Tomorrow is Chinese New Year. The New Year is more than just a celebration; it is the start of a new agricultural year, and a time for loved ones to meet. It is also a time to prepare for good luck, and to encourage luck to enter your home so that the next 12 months to come are healthy, happy, and prosperous.
But how to prepare for luck? People traditionally hang red banners and ribbons in windows and doorways to ward off evil spirits. The worst spirit of all is Nian, a monster who comes out from its home in the mountains or the sea at the New Year; it is said to be scared of loud noises and the colour red. It is Nian that we usually see portrayed in New Year festivals. The best way to encourage luck to enter your house is to make sure it is clean from top to bottom: sweep, dust, clean out cluttered cupboards, wash your sheets. And then, on the actual day of New Year, do not clean at all; you risk cleaning away the good luck that has been bestowed upon you. Some people don’t even wash their hair for fear of washing away the newfound luck.
A few years ago, I was in Bangkok for the Chinese New Year. Kerri and I put on our newly purchased red dresses from Khao San Road, and then headed into Chinatown. The streets were packed; steam rose up from the many food stalls serving dumplings, noodles, and fish. Merchants were selling charms, toys, and lanterns, and piles of nian gao, a cake made from glutinous rice that’s especially enjoyed at the New Year, seemed to be for sale from every second stall. In the distance we could hear kids setting off firecrackers. We partook as best we could, filling up on Chinese sweets and purchasing bracelets and fans. We tried to catch as much of the parade as we could as it passed by on another street, but the throngs of people blocking our view deterred us, and we returned to the street with all the food stalls.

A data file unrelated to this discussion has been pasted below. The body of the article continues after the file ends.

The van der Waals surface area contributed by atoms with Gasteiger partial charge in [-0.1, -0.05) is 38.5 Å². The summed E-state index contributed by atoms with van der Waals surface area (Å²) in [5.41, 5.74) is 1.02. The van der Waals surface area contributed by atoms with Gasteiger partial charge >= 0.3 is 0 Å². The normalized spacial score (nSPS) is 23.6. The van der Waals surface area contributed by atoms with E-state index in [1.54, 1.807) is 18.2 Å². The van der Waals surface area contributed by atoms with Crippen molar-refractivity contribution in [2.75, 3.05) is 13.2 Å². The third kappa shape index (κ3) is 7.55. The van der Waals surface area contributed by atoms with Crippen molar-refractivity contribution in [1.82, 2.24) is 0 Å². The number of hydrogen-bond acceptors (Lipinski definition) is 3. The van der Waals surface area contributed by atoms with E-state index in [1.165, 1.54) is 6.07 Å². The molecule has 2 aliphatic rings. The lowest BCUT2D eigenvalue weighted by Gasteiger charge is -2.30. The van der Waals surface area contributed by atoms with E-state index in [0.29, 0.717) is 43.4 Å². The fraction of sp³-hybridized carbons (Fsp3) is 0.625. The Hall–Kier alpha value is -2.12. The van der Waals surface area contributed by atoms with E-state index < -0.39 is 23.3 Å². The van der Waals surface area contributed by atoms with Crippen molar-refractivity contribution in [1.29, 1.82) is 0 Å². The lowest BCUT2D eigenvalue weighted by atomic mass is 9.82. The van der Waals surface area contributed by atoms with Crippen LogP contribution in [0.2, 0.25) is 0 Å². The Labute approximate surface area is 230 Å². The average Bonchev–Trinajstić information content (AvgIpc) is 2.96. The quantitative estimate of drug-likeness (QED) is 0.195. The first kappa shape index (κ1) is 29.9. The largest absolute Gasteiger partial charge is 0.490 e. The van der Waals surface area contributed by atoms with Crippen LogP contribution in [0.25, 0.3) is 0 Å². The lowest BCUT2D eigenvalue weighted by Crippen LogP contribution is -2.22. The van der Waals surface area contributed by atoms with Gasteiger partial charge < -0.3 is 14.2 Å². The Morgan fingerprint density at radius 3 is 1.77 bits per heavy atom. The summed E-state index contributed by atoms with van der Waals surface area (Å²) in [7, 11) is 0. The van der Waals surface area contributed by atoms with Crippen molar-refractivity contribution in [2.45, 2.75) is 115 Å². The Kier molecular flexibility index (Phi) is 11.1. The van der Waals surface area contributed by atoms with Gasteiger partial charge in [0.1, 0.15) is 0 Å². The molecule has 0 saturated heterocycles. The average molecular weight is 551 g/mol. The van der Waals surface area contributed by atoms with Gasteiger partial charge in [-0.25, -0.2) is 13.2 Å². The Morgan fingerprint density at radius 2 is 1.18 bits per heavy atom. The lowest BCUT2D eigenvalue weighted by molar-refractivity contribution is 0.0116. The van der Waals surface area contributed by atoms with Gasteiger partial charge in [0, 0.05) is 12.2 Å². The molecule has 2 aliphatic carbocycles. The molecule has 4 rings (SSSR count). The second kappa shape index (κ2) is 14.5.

Though we didn’t go for the bird nest or shark fins
This year, the year of the Horse, is a particularly bad one for Rats. I happen to be a Rat. We are apparently going to have a trying year, one of many lows. We are encouraged not to travel, which is quite difficult given my profession and my passion.
So today, in preparation, I cleaned my flat. I washed my bedding, organised my closet, took a nice long bath. And I thought about how luck is cyclical; how, while sometimes there are lows, they will surely be balanced with highs. Life can’t be amazing all the time, but it’s how we manage the bad times that help us grow and become better people.
I don’t know how much I believe in Chinese astrology, or any astrology; I didn’t grow up with these traditions, and I question how every single person born in a year or in a month can have the same fortune (or, for us Rats, misfortune).
Just in case, though, tomorrow I’m going to put on a red dress. And tonight? Well, a swipe of red lipstick couldn’t hurt.
Have you ever celebrated Chinese New Year? Do you know your Chinese astrological sign and what it means? Do you believe in astrology?